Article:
Given the 300+ pages which now comprise this blog, I thought it may be a good idea to summarize the myriad ways in which you can navigate this blog.
The Tirukkural (Sacred Verses) is a spiritual text authored by sage Thiruvalluvar, who is said to have lived somewhere between 300 BCE and 500 CE. Sri Aurobindo had translated a few of these verses into Tamil. In this article, Usha Mahadevan (DRBCC Hindu College, Chennai) analyzes Sri Aurobindo’s translation.Continue reading
There is a rattling cage of thought formations which perpetually surround our brain. It’s a chaotic mixture of golden rules, calcified beliefs and fervid anxieties which we have aggregated based on our life experience. We reinforce them every day by repeatedly applying them and talking about them with others. This cluster of thoughts is what the Mother referred to as a “mental construction“.Continue reading
The “Essays on the Gita” is a commentary by Sri Aurobindo on the Bhagavad Gita. There are many hidden nuggets and fresh interpretations presented by Sri Aurobindo in this commentary. In the following passage, Sri Aurobindo elucidates on the five signs of a soul who has definitely commenced on the inner journey. The following passage refers to Chapter 13 of the Bhagavad Gita.
People who read too many spiritual books can go off-track. They waste their time intellectually resolving some messy conundrums. For example, Sri Aurobindo says A, Ramana Maharshi says B, Paramahansa Yogananda says C : lets intellectually figure out who is correct. The purpose of the spiritual text is to elevate the consciousness; its hidden meaning is unlocked through spiritual experiences.Continue reading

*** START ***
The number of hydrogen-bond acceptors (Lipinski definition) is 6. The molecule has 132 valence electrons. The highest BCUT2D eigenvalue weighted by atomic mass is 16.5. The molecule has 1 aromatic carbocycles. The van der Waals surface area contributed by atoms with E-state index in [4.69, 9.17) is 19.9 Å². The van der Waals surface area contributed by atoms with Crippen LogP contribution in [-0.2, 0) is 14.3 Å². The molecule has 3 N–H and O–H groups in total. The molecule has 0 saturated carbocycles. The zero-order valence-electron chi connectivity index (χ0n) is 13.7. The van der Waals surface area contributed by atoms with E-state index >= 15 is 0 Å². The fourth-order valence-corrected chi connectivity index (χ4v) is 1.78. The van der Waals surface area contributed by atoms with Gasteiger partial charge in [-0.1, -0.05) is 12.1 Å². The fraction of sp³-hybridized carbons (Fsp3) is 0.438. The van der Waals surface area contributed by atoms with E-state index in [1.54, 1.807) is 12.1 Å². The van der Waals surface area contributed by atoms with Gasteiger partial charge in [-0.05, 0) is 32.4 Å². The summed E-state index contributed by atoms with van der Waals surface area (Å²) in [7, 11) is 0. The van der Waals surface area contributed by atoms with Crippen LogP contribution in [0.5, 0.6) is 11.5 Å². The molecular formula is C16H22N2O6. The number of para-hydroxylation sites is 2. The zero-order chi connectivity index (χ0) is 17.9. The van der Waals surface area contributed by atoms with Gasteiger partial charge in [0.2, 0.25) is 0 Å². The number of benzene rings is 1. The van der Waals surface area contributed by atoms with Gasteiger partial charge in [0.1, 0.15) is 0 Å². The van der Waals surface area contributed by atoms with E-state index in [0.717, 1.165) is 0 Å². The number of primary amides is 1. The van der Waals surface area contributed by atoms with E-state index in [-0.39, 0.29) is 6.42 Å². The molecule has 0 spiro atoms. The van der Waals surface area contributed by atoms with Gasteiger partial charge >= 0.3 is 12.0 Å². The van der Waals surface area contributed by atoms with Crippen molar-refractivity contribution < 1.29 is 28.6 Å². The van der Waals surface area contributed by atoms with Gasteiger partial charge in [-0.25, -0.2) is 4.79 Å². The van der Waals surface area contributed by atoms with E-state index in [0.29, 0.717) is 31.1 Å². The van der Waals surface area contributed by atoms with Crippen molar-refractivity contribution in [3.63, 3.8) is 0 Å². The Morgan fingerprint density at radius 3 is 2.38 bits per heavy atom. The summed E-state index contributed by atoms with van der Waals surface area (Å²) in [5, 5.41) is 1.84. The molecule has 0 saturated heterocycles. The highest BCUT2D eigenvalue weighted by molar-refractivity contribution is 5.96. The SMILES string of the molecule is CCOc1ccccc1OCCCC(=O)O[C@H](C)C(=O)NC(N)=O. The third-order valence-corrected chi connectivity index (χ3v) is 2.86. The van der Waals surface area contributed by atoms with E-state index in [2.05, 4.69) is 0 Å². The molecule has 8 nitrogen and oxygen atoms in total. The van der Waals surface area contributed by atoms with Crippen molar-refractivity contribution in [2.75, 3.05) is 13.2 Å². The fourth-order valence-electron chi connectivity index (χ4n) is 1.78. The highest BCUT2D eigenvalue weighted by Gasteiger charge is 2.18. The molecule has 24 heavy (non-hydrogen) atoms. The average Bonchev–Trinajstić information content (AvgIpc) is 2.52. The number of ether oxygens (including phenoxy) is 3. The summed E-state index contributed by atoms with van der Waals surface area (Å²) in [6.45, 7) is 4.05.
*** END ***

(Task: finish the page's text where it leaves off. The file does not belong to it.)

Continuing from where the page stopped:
Once, the mathematician Donald Newman(1930-2007) was struggling hard with a problem, but couldn’t resolve it by any means. He went to sleep at night and had a dream. This was not the kind of dream which gives the solution to a problem, but a dream in which he met fellow mathematician John Nash. Newman asked Nash about the problem, and Nash told him the answer. When Newman finally wrote the paper, he gave credit to Nash. (I’m not kidding, read the story in this book or in the Scientific American ).
The Sri Aurobindo Society in collaboration with the Vande Mataram library has created a website on the Bhagavad Gita. It features audio rendition of each verse, transliteration, grammatical analysis of each Sanskrit word, a dictionary coupled with extensive cross-referencing. To top it all, they have also included Sri Aurobindo’s commentary on the text.
A blog reader asked the question – “How to make best utilize one’s savings from a spiritual point of view? Should one take medical insurance, life insurance, invest in mutual funds. If we engage in the stock market, it increases greed ? In some countries, medical costs are high so medical insurance is necessary.”
Amal Kiran (born K.D. Sethna, a Parsi-Zoroastrian) was a disciple of Sri Aurobindo. He wrote the following article in response to Dr Ambedkar’s embrace of Buddhism. This article was approved by Sri Aurobindo and was first published in the Mother India magazine on May 27, 1950. It is worth revisiting in light of the fact that in the popular mind, Hinduism seems to contain nothing other than the caste system, cows and idols.
While other religions lay down a set of commandments which must be uniformly followed by all human beings, Hinduism advises each soul to act based on his or her Swadharma(inner law). This is a nice story by M.S. Srinivasan which illustrates this principle. This story appeared in the recent issue of NAMAH, a journal published out of Pondicherry.
The WordPress.com stats helper monkeys prepared a 2014 annual report for this blog.
Here’s an excerpt:
The Louvre Museum has 8.5 million visitors per year. This blog was viewed about 210,000 times in 2014. If it were an exhibit at the Louvre Museum, it would take about 9 days for that many people to see it.
Fascinating and well-documented article on the iconic deities of Hinduism like Ganesha, Shiva, Brahma, Lakshmi, Durga, Saraswati, Kubera, Indra and others who have been depicted in ancient Japanese literature and paintings.
(Note: If you are only interested in pictures, skip past this and hit “Continue Reading”)